As seen in the August, 2008 edition of HVACR Business magazine.
As the residential-new-construction building industry slows down, or basically dries up as it has in several areas around the country, many of the hvac contractors who specialize in residential new construction decide to become active in the residential retail business. Their objective is, of course, to create enough revenues and profits to remain in business. In my 46 years of working in the hvac industry I’ve seen this scene play out many times and always with the same results.
Some of those contractors will be successful in their retail endeavor. However, the majority of them, once the new-construction market returns, and eventually it will just as it always does, will decide to abandon their retail focus and return to the business they know best, and with which they have built their company.
Why are these companies often not successful in their retail effort? There are four reasons:
- 1) They do not understand or are unwilling to adopt a “retail mentality” and drive that philosophy to a company culture.
- 2) They are unwilling to make the investment necessary for the coaching they personally need, the co-workers’ training, the required marketing, and the necessary processes and systems.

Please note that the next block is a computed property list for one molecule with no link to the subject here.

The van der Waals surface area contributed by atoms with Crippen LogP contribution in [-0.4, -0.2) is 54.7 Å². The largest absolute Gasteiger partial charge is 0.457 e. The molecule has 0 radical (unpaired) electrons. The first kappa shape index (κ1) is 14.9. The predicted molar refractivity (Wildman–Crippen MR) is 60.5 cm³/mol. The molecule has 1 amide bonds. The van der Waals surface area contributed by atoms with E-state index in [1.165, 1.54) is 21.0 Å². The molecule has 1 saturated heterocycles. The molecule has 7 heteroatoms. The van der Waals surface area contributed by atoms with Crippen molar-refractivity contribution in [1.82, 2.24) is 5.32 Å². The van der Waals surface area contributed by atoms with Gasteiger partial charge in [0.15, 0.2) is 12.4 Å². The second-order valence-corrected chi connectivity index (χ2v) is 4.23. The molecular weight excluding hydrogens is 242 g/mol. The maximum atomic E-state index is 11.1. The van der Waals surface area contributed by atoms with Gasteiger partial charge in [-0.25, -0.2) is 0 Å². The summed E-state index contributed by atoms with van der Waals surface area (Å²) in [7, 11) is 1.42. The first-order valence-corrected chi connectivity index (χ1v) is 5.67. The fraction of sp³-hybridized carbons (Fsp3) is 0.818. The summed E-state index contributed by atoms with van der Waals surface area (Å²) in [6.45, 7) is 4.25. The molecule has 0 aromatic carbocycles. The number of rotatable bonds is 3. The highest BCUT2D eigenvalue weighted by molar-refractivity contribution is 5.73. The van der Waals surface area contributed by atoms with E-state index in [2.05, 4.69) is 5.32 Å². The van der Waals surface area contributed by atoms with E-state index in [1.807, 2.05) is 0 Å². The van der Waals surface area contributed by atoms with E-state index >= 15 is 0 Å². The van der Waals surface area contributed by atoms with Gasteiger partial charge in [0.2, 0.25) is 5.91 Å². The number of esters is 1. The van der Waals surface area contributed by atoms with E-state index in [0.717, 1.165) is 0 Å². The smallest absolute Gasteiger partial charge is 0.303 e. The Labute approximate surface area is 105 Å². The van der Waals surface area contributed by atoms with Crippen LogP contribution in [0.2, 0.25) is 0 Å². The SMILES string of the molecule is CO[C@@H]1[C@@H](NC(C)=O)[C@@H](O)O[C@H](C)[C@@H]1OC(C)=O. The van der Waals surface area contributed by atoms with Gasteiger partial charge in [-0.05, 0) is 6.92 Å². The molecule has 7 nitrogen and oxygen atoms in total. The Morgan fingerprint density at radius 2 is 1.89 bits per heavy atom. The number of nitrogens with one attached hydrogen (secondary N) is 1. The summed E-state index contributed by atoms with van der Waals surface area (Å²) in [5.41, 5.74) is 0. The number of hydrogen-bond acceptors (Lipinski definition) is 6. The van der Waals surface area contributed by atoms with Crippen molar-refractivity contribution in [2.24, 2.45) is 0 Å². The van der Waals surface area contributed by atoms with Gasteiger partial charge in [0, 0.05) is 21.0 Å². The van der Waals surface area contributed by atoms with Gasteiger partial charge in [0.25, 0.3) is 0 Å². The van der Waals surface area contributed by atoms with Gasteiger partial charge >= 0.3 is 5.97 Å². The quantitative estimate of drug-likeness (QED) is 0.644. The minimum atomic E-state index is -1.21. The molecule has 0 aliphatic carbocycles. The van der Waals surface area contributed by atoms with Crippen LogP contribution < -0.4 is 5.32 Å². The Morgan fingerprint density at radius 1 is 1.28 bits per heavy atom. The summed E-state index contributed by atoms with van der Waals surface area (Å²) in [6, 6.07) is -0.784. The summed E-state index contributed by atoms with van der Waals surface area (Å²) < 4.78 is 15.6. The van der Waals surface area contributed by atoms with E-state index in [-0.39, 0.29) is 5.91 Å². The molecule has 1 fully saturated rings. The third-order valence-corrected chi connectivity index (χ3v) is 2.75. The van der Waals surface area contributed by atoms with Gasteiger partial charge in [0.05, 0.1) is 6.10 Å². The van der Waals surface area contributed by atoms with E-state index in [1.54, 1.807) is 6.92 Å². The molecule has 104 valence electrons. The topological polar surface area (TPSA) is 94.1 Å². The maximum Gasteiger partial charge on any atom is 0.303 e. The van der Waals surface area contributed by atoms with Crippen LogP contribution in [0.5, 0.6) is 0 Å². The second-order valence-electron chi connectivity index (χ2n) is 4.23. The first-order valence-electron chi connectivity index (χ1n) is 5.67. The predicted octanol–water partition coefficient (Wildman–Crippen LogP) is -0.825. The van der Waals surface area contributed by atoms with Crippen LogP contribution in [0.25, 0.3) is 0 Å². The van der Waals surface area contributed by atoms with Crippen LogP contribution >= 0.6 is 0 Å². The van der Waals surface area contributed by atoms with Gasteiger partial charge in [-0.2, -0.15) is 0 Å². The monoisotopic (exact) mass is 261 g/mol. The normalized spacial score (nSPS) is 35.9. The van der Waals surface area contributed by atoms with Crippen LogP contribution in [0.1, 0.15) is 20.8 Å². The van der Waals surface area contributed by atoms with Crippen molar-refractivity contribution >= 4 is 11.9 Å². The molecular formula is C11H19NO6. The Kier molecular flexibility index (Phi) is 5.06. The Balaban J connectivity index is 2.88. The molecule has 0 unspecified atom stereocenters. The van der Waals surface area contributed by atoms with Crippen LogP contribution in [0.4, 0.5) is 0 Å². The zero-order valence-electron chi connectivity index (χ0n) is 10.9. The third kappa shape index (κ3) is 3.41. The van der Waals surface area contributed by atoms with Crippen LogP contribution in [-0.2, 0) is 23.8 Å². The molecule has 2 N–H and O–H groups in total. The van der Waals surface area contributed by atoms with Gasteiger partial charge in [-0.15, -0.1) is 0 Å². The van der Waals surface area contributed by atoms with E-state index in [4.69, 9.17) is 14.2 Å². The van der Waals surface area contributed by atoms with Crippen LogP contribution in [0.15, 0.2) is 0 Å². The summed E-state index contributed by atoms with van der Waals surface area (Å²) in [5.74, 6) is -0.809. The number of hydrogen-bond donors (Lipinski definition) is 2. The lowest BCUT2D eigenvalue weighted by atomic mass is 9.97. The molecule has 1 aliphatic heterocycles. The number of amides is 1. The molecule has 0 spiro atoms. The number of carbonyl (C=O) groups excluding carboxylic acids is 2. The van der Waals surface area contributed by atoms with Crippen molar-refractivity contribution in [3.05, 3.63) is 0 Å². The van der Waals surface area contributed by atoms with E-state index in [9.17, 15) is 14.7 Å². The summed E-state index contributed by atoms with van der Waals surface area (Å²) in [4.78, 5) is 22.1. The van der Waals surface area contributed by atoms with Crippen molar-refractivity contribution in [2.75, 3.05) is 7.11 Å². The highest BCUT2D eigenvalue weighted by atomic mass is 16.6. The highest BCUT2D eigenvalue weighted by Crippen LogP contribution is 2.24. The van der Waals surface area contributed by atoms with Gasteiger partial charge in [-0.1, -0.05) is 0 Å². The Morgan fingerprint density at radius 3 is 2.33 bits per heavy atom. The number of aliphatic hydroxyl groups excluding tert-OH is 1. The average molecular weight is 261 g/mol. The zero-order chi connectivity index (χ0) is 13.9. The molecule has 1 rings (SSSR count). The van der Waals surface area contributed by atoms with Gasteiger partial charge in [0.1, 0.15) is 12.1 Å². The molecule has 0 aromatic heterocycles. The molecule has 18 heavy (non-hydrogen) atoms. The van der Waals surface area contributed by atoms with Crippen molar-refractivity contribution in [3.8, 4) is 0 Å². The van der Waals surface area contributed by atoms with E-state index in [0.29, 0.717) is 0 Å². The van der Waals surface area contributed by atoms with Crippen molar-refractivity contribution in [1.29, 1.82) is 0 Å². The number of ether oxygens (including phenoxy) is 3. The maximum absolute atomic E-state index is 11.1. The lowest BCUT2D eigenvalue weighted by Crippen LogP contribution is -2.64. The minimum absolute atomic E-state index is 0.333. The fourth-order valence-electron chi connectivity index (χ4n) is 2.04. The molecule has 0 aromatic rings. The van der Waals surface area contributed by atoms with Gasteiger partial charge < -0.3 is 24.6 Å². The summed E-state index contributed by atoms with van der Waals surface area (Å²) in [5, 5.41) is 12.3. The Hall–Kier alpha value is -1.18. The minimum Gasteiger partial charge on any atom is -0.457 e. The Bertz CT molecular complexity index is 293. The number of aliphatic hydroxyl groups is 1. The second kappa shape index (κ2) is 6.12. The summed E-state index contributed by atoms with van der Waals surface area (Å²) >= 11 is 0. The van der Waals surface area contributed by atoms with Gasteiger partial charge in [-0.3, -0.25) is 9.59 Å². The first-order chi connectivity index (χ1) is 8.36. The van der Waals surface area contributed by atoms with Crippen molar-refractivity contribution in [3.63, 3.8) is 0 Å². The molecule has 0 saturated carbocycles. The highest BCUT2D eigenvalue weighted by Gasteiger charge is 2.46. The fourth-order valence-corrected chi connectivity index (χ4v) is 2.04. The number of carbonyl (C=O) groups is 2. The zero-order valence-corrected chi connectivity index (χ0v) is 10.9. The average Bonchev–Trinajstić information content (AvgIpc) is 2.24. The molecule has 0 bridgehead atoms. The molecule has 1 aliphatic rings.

- 3) They do not distinguish within their company a separation between the activities of new construction and retail.
- 4) They are continually distracted by their new-construction business and cannot give the retail business enough of their time. When the new construction market returns they gradually (sometimes not gradually) return to the business they know.
Successful hvac retailers think and act like other successful non-hvac retailers. They work diligently at getting new customers. Just as importantly, or more importantly, they work hard at keeping customers. They develop and market from a portfolio of various products and services available for their customers. The co-workers are well trained in customer relation skills, and function accordingly. All co-workers understand they are to participate in their company’s sales process by either closing sales or turning in sales leads that result in presentations by a sales representative.